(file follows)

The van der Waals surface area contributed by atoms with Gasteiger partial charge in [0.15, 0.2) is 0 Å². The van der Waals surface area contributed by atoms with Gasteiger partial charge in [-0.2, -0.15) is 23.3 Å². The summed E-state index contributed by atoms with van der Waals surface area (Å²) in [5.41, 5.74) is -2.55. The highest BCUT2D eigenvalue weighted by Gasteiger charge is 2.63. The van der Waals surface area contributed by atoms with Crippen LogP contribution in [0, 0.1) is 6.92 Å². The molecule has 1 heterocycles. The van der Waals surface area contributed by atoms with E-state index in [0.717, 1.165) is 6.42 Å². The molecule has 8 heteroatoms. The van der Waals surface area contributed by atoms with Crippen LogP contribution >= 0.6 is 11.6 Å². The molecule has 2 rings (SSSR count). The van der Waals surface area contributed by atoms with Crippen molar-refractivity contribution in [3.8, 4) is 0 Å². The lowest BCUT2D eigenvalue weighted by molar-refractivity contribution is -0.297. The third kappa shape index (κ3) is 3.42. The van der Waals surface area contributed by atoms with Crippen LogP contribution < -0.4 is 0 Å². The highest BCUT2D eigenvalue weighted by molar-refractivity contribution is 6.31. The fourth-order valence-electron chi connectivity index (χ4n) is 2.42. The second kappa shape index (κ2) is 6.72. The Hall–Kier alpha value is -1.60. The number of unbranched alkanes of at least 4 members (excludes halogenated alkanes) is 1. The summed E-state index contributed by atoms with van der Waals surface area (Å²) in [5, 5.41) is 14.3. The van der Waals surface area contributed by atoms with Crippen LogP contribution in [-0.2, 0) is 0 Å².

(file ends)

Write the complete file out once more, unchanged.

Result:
The van der Waals surface area contributed by atoms with Gasteiger partial charge in [0.15, 0.2) is 0 Å². The van der Waals surface area contributed by atoms with Gasteiger partial charge in [-0.2, -0.15) is 23.3 Å². The summed E-state index contributed by atoms with van der Waals surface area (Å²) in [5.41, 5.74) is -2.55. The highest BCUT2D eigenvalue weighted by Gasteiger charge is 2.63. The van der Waals surface area contributed by atoms with Crippen LogP contribution in [0, 0.1) is 6.92 Å². The molecule has 1 heterocycles. The van der Waals surface area contributed by atoms with E-state index in [0.717, 1.165) is 6.42 Å². The molecule has 8 heteroatoms. The van der Waals surface area contributed by atoms with Crippen LogP contribution >= 0.6 is 11.6 Å². The molecule has 2 rings (SSSR count). The van der Waals surface area contributed by atoms with Crippen molar-refractivity contribution in [3.8, 4) is 0 Å². The lowest BCUT2D eigenvalue weighted by molar-refractivity contribution is -0.297. The third kappa shape index (κ3) is 3.42. The van der Waals surface area contributed by atoms with Crippen LogP contribution < -0.4 is 0 Å². The highest BCUT2D eigenvalue weighted by molar-refractivity contribution is 6.31. The fourth-order valence-electron chi connectivity index (χ4n) is 2.42. The second kappa shape index (κ2) is 6.72. The Hall–Kier alpha value is -1.60. The number of unbranched alkanes of at least 4 members (excludes halogenated alkanes) is 1. The summed E-state index contributed by atoms with van der Waals surface area (Å²) in [5, 5.41) is 14.3. The van der Waals surface area contributed by atoms with Crippen LogP contribution in [-0.2, 0) is 0 Å².